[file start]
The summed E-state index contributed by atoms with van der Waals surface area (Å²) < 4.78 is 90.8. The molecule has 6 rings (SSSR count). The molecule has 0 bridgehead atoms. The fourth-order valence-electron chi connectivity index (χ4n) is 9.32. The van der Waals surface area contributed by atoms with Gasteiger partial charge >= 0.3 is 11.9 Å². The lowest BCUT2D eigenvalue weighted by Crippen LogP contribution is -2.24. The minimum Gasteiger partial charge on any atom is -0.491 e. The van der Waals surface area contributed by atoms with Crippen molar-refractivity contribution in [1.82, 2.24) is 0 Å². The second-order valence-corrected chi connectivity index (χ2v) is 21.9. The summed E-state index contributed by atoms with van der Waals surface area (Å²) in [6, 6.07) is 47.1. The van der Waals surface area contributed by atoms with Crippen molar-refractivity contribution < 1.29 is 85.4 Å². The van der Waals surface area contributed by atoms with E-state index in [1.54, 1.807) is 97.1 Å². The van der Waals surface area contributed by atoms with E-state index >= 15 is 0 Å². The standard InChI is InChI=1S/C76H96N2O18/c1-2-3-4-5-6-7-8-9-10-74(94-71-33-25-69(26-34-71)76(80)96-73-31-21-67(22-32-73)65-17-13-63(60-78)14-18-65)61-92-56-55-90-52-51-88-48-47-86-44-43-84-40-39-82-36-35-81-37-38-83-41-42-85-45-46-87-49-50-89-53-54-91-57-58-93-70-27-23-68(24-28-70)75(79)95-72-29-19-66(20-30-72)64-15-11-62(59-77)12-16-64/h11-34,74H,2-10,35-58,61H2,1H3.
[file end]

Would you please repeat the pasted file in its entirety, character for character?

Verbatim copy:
The summed E-state index contributed by atoms with van der Waals surface area (Å²) < 4.78 is 90.8. The molecule has 6 rings (SSSR count). The molecule has 0 bridgehead atoms. The fourth-order valence-electron chi connectivity index (χ4n) is 9.32. The van der Waals surface area contributed by atoms with Gasteiger partial charge >= 0.3 is 11.9 Å². The lowest BCUT2D eigenvalue weighted by Crippen LogP contribution is -2.24. The minimum Gasteiger partial charge on any atom is -0.491 e. The van der Waals surface area contributed by atoms with Crippen molar-refractivity contribution in [1.82, 2.24) is 0 Å². The second-order valence-corrected chi connectivity index (χ2v) is 21.9. The summed E-state index contributed by atoms with van der Waals surface area (Å²) in [6, 6.07) is 47.1. The van der Waals surface area contributed by atoms with Crippen molar-refractivity contribution < 1.29 is 85.4 Å². The van der Waals surface area contributed by atoms with E-state index in [1.54, 1.807) is 97.1 Å². The van der Waals surface area contributed by atoms with E-state index >= 15 is 0 Å². The standard InChI is InChI=1S/C76H96N2O18/c1-2-3-4-5-6-7-8-9-10-74(94-71-33-25-69(26-34-71)76(80)96-73-31-21-67(22-32-73)65-17-13-63(60-78)14-18-65)61-92-56-55-90-52-51-88-48-47-86-44-43-84-40-39-82-36-35-81-37-38-83-41-42-85-45-46-87-49-50-89-53-54-91-57-58-93-70-27-23-68(24-28-70)75(79)95-72-29-19-66(20-30-72)64-15-11-62(59-77)12-16-64/h11-34,74H,2-10,35-58,61H2,1H3.